Animals and humans are able to communicate vocally in very challenging acoustic conditions. Background noise, especially from other individuals of the same species, may mask the relevant signal and propagation can introduce significant distortions to the sound waveform. While our brains are able to extract meaningful information from heavily degraded communication sounds, the mechanisms by which the auditory system performs this task are not well understood. This thesis shows how neural systems can and do handle signal degradations. by examining how auditory neurons in an animal model of communication, the Zebra Finch Taeniopygia guttata, process degraded and undegraded signals, and demonstrates that these principles can be used to perform noise reduction on voice recordings. I discuss how the notion of invariance, common in studies of sensory perception for roughly a century, has more recently been helpful in the analysis of sensory systems at the neural level. I discuss how to characterize the invariant properties of vocal sounds, and how to connect this analysis to the mathematical theory of invariants.
To characterize invariance at the neural level, I construct a novel metric using spike-train cross-correlation between neural responses to the same signal obtained under various conditions. Using this measure, I show that a subset of neurons in avian secondary auditory forebrain area NCM can extract a representation of birdsong that is robust to background noise interference. Spectro-temporal receptive field (STRF) and modulation transfer function (MTF) analysis show that these invariant neurons are sensitive to slowly changing pitch features. Then, using stimuli that have been degraded systematically along spectral and temporal features, I further characterize the nature and origin of invariant response properties in neurons throughout avian auditory forebrain. The response of auditory neurons to spectral degradation is well explained by their MTF, but results in the temporal domain show that some neurons show invariance properties beyond those expected from this model.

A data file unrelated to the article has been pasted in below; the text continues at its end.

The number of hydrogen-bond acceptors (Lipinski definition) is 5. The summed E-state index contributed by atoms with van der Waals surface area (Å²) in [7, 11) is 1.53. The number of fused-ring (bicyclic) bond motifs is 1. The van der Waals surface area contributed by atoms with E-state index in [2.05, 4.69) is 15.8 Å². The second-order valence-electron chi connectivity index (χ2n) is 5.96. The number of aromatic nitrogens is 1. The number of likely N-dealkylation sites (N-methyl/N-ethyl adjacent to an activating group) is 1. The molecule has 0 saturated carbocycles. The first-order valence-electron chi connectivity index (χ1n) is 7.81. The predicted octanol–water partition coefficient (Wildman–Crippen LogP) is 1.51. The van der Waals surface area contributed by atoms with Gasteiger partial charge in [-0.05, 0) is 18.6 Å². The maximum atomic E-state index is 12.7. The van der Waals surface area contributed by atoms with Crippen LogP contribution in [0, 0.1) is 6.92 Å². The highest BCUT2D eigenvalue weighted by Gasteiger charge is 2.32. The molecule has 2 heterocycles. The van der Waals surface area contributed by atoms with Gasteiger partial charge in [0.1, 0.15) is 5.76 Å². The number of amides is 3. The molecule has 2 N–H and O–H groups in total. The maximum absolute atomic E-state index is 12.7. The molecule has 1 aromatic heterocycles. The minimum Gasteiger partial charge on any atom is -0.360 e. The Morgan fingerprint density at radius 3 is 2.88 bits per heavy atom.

Finally, I use the insights from these experiments to construct a noise-reduction algorithm that can be implemented in real-time on digital systems. The system performs well when compared to state-of-the-art algorithms for noise reduction and I discuss how these systems interrelate in terms of processing the statistics of vocal sounds. Using these comparisons and interpretations, I show how we might improve the performance of such noise reduction algorithms.
|Advisor:||Theunissen, Frederic E.|
|Commitee:||DeWeese, Michael R., Gallant, Jack L., Sommer, Fritz T.|
|School:||University of California, Berkeley|
|School Location:||United States -- California|
|Source:||DAI-B 75/08(E), Dissertation Abstracts International|
|Subjects:||Biostatistics, Neurosciences, Zoology|
|Keywords:||Auditory scene analysis, Invariance, Spectro-temporal receptive field, Taeniopygia guttata, Zebra finch|
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